Presently the few people who came up the mountain wondered what had started Samuel Ladd fixing up his house. He took a little hoard from the savings-bank, put the old place in perfect repair, and made some improvements. There was a new portico at the front door, with a climbing rose trained over it, lace curtains swayed at the parlor windows. People began to surmise that Samuel Ladd was going to get married, but they were at a loss for the bride. None of them dreamed that the man had refurnished his house, not for a bride, but for a home for the most precious imagination of his soul. And the refurnishing did not extend to his house alone, for ever afterward he was dainty, even to punctiliousness, in his attire. No man in the village wore more carefully brushed and mended clothes, or was more religiously shaven, and that although he lived days and weeks on his farm with no human eye to look upon him.

The pretty school-teacher did not return after the close of the spring term. She married the young engineer, and went to live in a distant city. Samuel saw the notice of her marriage in the paper; he cut it out, and pasted it on a fly-leaf of his copy of Paradise Lost. He hesitated awhile between that and the Bible, but finally decided in favor of the former. Samuel had a small assortment of books, mostly of a religious character, with the exception of a History of Massachusetts. He cared especially for the Bible and the Milton. The Milton he pored over for hours at a time, but mostly for purposes of comparison after he began to write himself, which he did soon after the school-teacher left the village. This pretty, usual girl became, without knowing it, in a humble, almost ludicrous fashion, a species of Laura to this rustic, inglorious Petrarch. Almost simultaneously with Samuel Ladd's love there awakened within him that desire, which has from all time awakened in such wise, to achieve, and succeed, and win fame, for love's sake. This male of his species had found, along with his love, his song, albeit it was a poor and discordant one. He looked at the laurel-bushes, and a faint conception of their eternal symbolism came to him. He had no creative talent, so he followed the one poet whom he knew, afar off with pompous halts and hitches of imitation. He filled reams of foolscap with trite sentiments, and weighty platitudes, in a babel of strange rhymes and sonorous syllables and swollen metres. Samuel was fond of marching up and down in either his orchard or his parlor, and mouthing his own poetry with solemn emphasis, his hands clasped rigidly behind his back. Sometimes his hired man used to overhear him, and stand aloof and listen, grinning. Gradually the report spread that Samuel Ladd wasn't quite in his right mind, though he seemed sane enough in all his business dealings. Occasionally the young people passing the house on their way to the summit used to hear Samuel declaiming, and stopped and stared, and nudged one another.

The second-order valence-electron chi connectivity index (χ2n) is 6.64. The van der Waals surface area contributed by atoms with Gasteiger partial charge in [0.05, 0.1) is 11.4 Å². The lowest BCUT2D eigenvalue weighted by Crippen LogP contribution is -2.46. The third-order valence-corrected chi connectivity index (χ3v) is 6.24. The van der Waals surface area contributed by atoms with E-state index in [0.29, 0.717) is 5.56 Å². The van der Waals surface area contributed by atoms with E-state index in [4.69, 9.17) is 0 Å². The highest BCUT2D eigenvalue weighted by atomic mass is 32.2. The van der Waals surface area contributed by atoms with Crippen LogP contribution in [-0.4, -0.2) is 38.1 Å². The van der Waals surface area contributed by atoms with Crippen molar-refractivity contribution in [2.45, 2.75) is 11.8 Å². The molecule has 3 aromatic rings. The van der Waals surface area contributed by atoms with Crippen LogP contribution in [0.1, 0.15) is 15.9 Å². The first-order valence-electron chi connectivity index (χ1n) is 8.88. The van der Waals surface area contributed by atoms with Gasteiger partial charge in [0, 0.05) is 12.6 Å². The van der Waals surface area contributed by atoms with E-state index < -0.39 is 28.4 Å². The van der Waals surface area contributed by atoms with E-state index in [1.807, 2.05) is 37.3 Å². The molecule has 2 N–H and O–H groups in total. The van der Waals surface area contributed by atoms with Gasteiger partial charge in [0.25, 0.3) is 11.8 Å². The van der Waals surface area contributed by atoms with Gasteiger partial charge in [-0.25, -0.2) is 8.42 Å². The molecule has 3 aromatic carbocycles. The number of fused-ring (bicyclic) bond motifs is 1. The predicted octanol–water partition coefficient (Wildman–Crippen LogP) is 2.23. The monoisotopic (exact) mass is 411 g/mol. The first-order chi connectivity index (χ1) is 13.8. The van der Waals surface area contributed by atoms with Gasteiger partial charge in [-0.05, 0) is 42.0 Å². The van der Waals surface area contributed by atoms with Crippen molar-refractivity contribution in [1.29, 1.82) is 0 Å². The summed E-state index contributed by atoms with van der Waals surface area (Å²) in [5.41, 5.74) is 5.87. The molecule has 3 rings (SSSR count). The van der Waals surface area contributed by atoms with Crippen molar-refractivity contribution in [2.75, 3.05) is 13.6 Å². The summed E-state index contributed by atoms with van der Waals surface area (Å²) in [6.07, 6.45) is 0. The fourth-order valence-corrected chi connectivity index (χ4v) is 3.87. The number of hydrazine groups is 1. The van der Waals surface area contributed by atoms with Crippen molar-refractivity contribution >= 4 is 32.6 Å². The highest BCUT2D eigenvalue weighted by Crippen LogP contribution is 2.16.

These young creatures travelling along the common track of daily life, with all its wayside weeds as giant trees to their perspectives, saw much to jest at in the painful and futile efforts of this poor brother to raise himself above their level. When he fell back, or thought himself above when he was still below, they were keen to see the absurdity of it, being themselves accurately balanced to detect any eccentricity of orbit. However, they were kind to him. Often they used to stop on their way down the mountain, and leave the remnants of their luncheons for the poor old bachelor with no woman to cook the village dainties for him. Samuel was fond of presenting them in return with copies of his poems.

Samuel never essayed the issuing of his poems in a legitimate fashion by a publisher. He spent all his little savings, and went without necessary food, to have them printed at his own expense, in paper-covered volumes by a local printer. These he used to give away; he never sold them; he was above that. He went about the village leaving the books at the doors, and it was the proudest day of his whole life. He knew of nothing wanting, not even the girl whom he loved. He was conscious of possessing something beyond her, which still included her; that which he had made of himself for her sake.

One May, long after the pretty school-teacher had married and gone away, she came back to the village, and one afternoon she joined a party for climbing the mountain and gathering laurel. Samuel, sitting in his doorway, saw her, and never knew her, and she had forgotten him. She had grown old, and all her pretty individualities, her diamond facets of character, had been rubbed smooth into utter commonness by the friction of an utterly common life. Her youthful bloom had gone, and something more; the essential perfume which had crowned and winged the bloom. Samuel looked at her as she passed, then he turned away; and she looked at him, and turned away also.

“That's Samuel Ladd,” said a woman at her side. “He writes poetry. He's sort of crazy.”

“He looks queer,” assented the other. She had seen neither Samuel as he was, nor, beside him, her own glorified image, that self to which she could never attain on earth, fadeless in transcendent youth, while she, coarse and common, passed on. Samuel held a volume of his poems in his hand; he had been reading them aloud to himself. Utter dross though they might be, they had yet not failed in the mission of perfect art. They had filled a soul with the conviction of work well done, and the elation of success. After all, the worker is more than the work, and he who does his best with poor tools may crown himself with genuine laurels.

Samuel had planted laurel closely around his house, and his windows were almost hidden by it. All Samuel's rooms were, summer and winter, in a green twilight with the laurel, as was perhaps his mind. He loved it at all times, but especially in its blooming season, as now.

Between those great bushes, resplendent with their white and rosy stars and evergreen leaves, sat the poor poet and lover, who had fed all his life upon the honey in his own soul in lieu of any other, and perhaps nourished himself to his own waste, but to his own happiness. No happier soul was there in the valley below, no happier soul ever came Maying up the mountain-side. Sitting there beneath the shade of his splendid symbolic flowers, with his fadeless ideal to wife, and his consciousness of an artist soul invincible by any poverty of art, he was one of the happiest crowned heads in the world.